Gecko feet are waaaaaay near the top of the list when it comes to awesome animal adaptations.
But they don’t really “hook”, certainly not like Spider-Man does, anyway. Each of those setae is just one-tenth the width of a human hair and contains hundreds of tiny projections that are each less than half of a millionth of a meter wide. To put that in perspective, that means each projection is as wide as just two human chromosomes. That’s small.
Because they are so, so, so tiny, the geckos use atomic interactions and Van Der Waals forces to hold themselves on the wall. They are literally using the attractive forces between atoms to walk on the ceiling, with no liquid or adhesive to help. The , which is 1,000X cooler :)
I featured them in this video on Animal Superpowers:
Eerie, beautiful, captivating images of sea urchins mating and being born (that little triangle guy is a baby sea urchin).
These are a glimpse of how life begins in the deep ocean — and there’s a lot of life down there. The oceans provide about 190 times as much living space as every other space on Earth — soil, air and fresh water — put together. A vast array of amazing creatures live in the depths of this watery world. Squid, jellyfish, and plankton are just a few of our favorites (all shown as tiny babies in that last gif).
I’m strongly urchin you to fall in love with echinoderms. Such superb sea symmetry.
In my latest video, I mentioned the Stark family’s fearsome emblem: the dire wolf. What many people don’t know is that the dire wolf (Canis dirus) was a real animal, common throughout the Americas until 10,000 years ago, going extinct around the time the last Ice Age ended.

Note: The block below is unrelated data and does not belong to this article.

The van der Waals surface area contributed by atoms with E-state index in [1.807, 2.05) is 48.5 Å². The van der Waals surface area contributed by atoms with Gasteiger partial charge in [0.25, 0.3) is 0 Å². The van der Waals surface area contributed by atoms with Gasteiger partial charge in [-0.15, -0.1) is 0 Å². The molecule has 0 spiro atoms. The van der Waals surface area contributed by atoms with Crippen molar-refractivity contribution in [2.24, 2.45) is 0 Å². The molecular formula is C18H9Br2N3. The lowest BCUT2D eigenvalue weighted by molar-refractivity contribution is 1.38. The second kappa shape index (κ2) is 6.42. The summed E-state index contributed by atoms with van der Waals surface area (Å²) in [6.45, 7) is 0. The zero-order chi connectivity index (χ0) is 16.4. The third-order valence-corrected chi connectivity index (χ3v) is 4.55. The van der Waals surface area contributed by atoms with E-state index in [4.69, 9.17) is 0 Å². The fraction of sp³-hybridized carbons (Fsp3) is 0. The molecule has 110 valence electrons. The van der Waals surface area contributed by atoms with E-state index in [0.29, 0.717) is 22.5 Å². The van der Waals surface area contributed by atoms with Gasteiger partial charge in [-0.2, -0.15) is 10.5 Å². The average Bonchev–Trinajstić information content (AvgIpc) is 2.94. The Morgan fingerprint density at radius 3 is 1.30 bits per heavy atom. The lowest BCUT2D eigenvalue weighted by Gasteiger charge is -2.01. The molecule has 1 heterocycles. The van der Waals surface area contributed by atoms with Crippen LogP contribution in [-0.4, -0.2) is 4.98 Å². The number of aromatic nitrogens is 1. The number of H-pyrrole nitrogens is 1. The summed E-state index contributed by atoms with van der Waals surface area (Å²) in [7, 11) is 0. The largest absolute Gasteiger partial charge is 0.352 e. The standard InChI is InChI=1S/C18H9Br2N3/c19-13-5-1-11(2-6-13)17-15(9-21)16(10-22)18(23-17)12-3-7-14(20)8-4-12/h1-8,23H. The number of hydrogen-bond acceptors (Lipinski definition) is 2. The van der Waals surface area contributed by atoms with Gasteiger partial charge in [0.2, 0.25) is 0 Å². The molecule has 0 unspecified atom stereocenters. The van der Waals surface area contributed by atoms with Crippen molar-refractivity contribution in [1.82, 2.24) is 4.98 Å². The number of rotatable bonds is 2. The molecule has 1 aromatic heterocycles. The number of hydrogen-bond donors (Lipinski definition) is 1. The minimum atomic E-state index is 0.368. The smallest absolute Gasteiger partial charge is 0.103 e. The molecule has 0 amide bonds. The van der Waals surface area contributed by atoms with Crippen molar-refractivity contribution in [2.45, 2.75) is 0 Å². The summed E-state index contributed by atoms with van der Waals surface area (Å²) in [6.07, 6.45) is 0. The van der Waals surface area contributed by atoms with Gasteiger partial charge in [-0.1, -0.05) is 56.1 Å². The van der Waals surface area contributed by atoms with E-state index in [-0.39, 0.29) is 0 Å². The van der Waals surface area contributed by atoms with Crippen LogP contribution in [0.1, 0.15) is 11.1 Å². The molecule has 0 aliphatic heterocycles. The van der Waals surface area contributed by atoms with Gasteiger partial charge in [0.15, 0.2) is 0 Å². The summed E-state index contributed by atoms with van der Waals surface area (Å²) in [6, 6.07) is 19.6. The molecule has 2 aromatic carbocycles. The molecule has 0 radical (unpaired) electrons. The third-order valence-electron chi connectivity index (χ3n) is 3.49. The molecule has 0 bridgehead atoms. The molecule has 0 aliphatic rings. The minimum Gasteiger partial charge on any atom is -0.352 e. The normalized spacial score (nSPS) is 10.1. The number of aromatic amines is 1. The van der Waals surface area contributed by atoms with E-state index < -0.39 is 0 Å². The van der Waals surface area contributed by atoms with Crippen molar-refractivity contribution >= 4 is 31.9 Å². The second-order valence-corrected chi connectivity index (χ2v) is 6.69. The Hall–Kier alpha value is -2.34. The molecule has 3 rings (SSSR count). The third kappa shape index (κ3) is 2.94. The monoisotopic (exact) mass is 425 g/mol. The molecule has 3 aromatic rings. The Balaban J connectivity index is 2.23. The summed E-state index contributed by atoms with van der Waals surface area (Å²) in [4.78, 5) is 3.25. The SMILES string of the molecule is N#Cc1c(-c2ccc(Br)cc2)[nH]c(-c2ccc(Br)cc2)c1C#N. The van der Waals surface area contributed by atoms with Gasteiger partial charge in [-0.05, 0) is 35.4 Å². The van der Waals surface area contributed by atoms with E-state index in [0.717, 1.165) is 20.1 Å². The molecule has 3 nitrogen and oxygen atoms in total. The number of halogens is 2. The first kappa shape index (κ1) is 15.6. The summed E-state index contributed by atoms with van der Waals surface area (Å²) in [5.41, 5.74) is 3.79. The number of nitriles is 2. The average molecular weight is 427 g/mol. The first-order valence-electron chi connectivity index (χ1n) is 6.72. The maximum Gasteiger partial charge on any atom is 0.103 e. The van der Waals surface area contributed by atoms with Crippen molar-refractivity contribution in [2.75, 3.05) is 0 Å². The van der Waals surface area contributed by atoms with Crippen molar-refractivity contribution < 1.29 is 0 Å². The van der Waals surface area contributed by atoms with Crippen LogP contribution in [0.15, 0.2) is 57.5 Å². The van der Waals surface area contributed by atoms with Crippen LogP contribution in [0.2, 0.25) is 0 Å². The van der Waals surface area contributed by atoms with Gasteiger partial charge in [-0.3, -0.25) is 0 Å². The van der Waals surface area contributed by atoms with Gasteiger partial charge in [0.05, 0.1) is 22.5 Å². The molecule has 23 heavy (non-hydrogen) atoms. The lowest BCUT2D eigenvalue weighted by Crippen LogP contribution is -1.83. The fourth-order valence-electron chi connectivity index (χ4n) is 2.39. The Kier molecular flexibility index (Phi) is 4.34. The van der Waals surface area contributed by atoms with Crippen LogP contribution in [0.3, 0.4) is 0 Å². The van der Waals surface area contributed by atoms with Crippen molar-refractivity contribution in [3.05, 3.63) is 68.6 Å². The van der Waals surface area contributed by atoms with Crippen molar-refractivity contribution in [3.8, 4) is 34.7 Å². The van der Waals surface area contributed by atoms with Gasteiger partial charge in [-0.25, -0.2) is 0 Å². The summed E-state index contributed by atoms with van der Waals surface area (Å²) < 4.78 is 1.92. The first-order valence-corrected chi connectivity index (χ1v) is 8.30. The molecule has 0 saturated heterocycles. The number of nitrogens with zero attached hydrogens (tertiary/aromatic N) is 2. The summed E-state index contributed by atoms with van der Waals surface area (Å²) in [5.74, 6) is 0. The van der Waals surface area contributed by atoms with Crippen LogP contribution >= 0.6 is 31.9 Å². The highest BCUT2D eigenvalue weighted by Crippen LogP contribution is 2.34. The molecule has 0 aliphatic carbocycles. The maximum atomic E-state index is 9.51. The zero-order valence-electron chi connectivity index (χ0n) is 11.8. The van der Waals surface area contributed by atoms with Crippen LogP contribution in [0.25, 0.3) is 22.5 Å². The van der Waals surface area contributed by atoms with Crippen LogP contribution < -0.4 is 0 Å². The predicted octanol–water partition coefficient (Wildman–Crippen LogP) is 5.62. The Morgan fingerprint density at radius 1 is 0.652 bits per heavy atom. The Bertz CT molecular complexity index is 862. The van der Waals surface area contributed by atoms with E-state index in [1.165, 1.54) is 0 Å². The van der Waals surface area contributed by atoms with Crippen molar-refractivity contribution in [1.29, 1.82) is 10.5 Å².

Over at Nerdist, my friend Kyle Hill has written a great history of this ancient carnivore. Thousands of them are buried in Los Angeles’ La Brea Tar Pits, one of the richest fossil sites in the world, a portal to the Pleistocene that’s just 500 feet from a Starbucks.
It never ceases to amaze me just how much science is lying right under our noses… and feet.
Once you’re done learning about canine megafauna, check out the Science of Game of Thrones:
Whoa! Had Disney elected to make Finding Nemo scientifically accurate, Marlin would have turned into a female and mated with Nemo. Freaky. I’m glad they didn’t.
Welcome to the wonderful world of protandric hermaphroditism!! It’s surprisingly common among fish, who probably think that we land-lubbing air-breathers are pretty weird for being so set in our gender ways. Being able to change sexes is a great survival adaptation for Nemo’s kind, a way to make sure that there are always enough breeding partners to go around, and that everyone has an spread their genes.
The size difference between male and female clownfish or anemone fish is also an example of something called sexual dimorphism, which is seen in all kinds of species (including us). There’s many kinds of sexual dimorphism in nature, and all kinds of reasons for it, but bigger clownfish females may be able to produce more eggs, while smaller males may be able to migrate more easily between anemones to find a mate. Any know of other theories?
Destin, judging by your kids’ reactions, I’m not the only one who would enjoy watching the scientifically accurate Finding Nemo.
This was always my favorite David Attenborough nature special.
Please paint a picture of David Attenborough sitting proudly atop a great white shark which has somehow evolved legs and is winning the men’s 400 metre hurdles having eaten the other athletes.